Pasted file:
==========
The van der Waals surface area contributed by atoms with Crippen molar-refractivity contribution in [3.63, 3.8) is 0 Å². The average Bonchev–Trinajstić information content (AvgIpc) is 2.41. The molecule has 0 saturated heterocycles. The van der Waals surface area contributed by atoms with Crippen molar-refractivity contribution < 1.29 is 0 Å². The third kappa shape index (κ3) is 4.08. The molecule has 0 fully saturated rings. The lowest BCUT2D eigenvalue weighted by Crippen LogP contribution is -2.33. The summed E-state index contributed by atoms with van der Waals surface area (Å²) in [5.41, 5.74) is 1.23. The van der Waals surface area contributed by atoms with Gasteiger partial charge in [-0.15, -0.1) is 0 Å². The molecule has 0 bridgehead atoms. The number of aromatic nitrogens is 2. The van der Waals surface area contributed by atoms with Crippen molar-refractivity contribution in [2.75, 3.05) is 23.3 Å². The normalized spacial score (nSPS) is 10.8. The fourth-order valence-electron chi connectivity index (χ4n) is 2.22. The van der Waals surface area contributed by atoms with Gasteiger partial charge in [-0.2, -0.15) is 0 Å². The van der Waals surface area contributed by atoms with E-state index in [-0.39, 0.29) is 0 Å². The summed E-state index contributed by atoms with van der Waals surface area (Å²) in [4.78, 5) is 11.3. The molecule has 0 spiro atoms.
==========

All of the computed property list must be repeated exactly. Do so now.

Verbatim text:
The van der Waals surface area contributed by atoms with Crippen molar-refractivity contribution in [3.63, 3.8) is 0 Å². The average Bonchev–Trinajstić information content (AvgIpc) is 2.41. The molecule has 0 saturated heterocycles. The van der Waals surface area contributed by atoms with Crippen molar-refractivity contribution < 1.29 is 0 Å². The third kappa shape index (κ3) is 4.08. The molecule has 0 fully saturated rings. The lowest BCUT2D eigenvalue weighted by Crippen LogP contribution is -2.33. The summed E-state index contributed by atoms with van der Waals surface area (Å²) in [5.41, 5.74) is 1.23. The van der Waals surface area contributed by atoms with Gasteiger partial charge in [-0.15, -0.1) is 0 Å². The molecule has 0 bridgehead atoms. The number of aromatic nitrogens is 2. The van der Waals surface area contributed by atoms with Crippen molar-refractivity contribution in [2.75, 3.05) is 23.3 Å². The normalized spacial score (nSPS) is 10.8. The fourth-order valence-electron chi connectivity index (χ4n) is 2.22. The van der Waals surface area contributed by atoms with Gasteiger partial charge in [-0.2, -0.15) is 0 Å². The van der Waals surface area contributed by atoms with E-state index in [-0.39, 0.29) is 0 Å². The summed E-state index contributed by atoms with van der Waals surface area (Å²) in [4.78, 5) is 11.3. The molecule has 0 spiro atoms.